Thursday, October 14, 2021, was the day women entrepreneurs from all over Nigeria converged on the Federal Capital Territory (FCT) to showcase their talents, vocations and crafts. They included confectioners, brewers, distillers, bakers, cosmetologists, caterers, food processors and fashion designers.
They were in Abuja at the instance of African Women Entrepreneurship Programme (AWEP) for its annual general meeting and conference themed: “It’s in you.”
Minister of State, Trade and Investment, represented by Mrs Chioma Achilam, told participants: “We should grow our business according to the potential around us, without minding the challenges because so many times, the challenges become business opportunities. Just as you can see the way the challenge of the COVID-19 pandemic has brought business opportunities for nose mask and hand sanitizer sellers, there are always opportunities in challenges.”
President, AWEP, Mrs Angela Agala, appealed to regulatory bodies especially the National Agency for Food Administration and Control (NAFDAC) to streamline processes and reduce complications that serve as bottlenecks to business owners:
“NAFDAC certification is very difficult to access. We keep wondering why, even though our members are always giving us feedback on the difficulty they face.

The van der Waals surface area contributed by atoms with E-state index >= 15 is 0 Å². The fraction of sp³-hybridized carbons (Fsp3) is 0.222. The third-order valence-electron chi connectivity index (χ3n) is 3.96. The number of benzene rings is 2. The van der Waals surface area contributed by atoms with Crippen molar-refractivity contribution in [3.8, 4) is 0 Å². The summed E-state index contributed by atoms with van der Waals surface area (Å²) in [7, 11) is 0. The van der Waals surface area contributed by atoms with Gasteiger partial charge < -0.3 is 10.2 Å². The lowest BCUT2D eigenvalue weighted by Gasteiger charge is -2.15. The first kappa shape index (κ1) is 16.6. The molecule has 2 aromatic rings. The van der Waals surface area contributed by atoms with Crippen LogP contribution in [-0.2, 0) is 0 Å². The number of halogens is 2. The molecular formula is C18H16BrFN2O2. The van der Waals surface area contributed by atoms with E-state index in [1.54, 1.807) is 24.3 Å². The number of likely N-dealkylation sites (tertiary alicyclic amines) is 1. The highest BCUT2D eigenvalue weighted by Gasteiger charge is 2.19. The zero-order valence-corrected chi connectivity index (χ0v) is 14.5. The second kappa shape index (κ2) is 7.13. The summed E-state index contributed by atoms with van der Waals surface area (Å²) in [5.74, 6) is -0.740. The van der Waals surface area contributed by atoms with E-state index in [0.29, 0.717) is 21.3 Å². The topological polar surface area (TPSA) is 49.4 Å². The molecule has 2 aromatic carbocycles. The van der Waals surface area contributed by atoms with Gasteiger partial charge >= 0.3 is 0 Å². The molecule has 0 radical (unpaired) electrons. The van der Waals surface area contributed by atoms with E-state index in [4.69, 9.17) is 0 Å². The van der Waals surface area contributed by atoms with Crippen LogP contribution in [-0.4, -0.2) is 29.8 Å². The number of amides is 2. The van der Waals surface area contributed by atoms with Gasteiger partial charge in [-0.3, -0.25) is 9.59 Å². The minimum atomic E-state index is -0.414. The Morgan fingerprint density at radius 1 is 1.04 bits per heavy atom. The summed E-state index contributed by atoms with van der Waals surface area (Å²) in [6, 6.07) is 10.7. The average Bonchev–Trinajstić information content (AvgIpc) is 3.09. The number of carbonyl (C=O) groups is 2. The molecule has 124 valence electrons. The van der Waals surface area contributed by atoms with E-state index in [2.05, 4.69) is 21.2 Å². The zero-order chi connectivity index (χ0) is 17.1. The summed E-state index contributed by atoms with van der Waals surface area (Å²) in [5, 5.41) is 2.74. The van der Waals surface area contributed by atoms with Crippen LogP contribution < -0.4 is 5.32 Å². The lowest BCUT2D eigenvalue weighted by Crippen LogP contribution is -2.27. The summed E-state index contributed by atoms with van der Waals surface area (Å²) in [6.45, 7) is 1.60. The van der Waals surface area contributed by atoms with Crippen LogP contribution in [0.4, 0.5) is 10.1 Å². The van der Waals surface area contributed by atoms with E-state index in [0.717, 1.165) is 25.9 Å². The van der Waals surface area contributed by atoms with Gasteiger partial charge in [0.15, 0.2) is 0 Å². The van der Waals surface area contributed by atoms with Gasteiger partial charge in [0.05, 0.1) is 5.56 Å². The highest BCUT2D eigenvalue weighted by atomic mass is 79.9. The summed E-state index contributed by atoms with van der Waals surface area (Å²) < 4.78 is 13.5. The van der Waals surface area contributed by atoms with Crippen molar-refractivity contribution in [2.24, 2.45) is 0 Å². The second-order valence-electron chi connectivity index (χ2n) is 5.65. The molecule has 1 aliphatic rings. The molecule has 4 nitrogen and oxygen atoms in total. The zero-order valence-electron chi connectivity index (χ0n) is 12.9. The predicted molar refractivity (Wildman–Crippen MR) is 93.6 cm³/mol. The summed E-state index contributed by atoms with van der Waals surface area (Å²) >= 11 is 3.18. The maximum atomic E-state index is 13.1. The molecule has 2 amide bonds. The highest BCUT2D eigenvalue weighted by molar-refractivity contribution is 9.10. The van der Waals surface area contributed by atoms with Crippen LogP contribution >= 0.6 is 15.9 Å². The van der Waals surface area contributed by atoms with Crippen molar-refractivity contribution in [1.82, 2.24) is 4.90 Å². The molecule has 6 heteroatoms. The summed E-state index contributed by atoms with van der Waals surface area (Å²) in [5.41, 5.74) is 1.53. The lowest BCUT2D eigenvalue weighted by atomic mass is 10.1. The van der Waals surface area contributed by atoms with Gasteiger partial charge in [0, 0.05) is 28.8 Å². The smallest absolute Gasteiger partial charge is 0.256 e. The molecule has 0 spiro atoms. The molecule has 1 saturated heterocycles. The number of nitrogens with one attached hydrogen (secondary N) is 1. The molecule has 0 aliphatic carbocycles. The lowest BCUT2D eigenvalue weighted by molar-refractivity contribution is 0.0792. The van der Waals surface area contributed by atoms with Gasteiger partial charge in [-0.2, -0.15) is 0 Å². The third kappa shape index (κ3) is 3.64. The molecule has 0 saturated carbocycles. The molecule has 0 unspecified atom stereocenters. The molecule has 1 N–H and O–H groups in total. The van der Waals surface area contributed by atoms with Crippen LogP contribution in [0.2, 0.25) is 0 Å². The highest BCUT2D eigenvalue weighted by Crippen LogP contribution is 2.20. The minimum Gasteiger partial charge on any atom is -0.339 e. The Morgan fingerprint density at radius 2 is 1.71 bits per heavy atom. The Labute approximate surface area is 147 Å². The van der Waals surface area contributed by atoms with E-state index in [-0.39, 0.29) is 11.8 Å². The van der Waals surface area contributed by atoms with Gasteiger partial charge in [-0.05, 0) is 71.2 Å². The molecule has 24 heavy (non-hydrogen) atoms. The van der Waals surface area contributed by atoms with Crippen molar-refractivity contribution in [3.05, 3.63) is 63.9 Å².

“If you write an application to NAFDAC, it will take about nine months before you get the reply. In those nine months, you have employees whom you pay and so many of your work activities are tied to the NAFDAC number, but the agency will not show concern.
“Again, NAFDAC will ask for samples, it will not ask for one or two but 12 and above for laboratory testing, this is wrong. These are the reasons we want to go into full partnership with them, maybe there is a communication gap somewhere so we can close it.”
Anna RAS, Deputy Head, Mission, Embassy of Sweden, said COVID-19 posed a lot of challenges for businesses and business owners. She commended the women for their resilience despite all odds.
Zahida Zahari, a food vendor, was a participant. She said she started very small with just her little savings in 2016 before she went to school for her Masters. Her food business was birthed in her personal kitchen. She began by taking orders from friends and family and kept expanding. She has three employees.
Her biggest challenge is inflation: “The consistent rise in price of foodstuff has significantly put a strain on my profit and customer base. Many cook their meals themselves rather than pay the increased price. I had to my price to prevent losses.”
Hajiya Samira started producing healthy drinks and spices in 2018. She has having four people working for her. She said her biggest challenge has regulatory conditions: “I have been trying to get certification from NAFDAC for a long time now. They keep giving me conditions, which are impossible especially for the level of my business.”
Mrs Bola Ojo (not real name) deals in food processing and packaging. She lamented the exploitative regulatory system. She recalled how she paid someone to dispose off the waste from her factory in Ogun State:
“Two days later, some officials of the state’s Waste Management Authority came to my office said I must pay N250,000 for waste disposal. They claimed I should have contacted them for waste disposal.”
One of the consultants, Dr Steve Ogidan, urged the women to embrace technology for their businesses to grow: “The most difficult part of business is how to sustain growth. A small business has its disadvantages and many challenges. That is why they need the technological platform to run a smooth business.”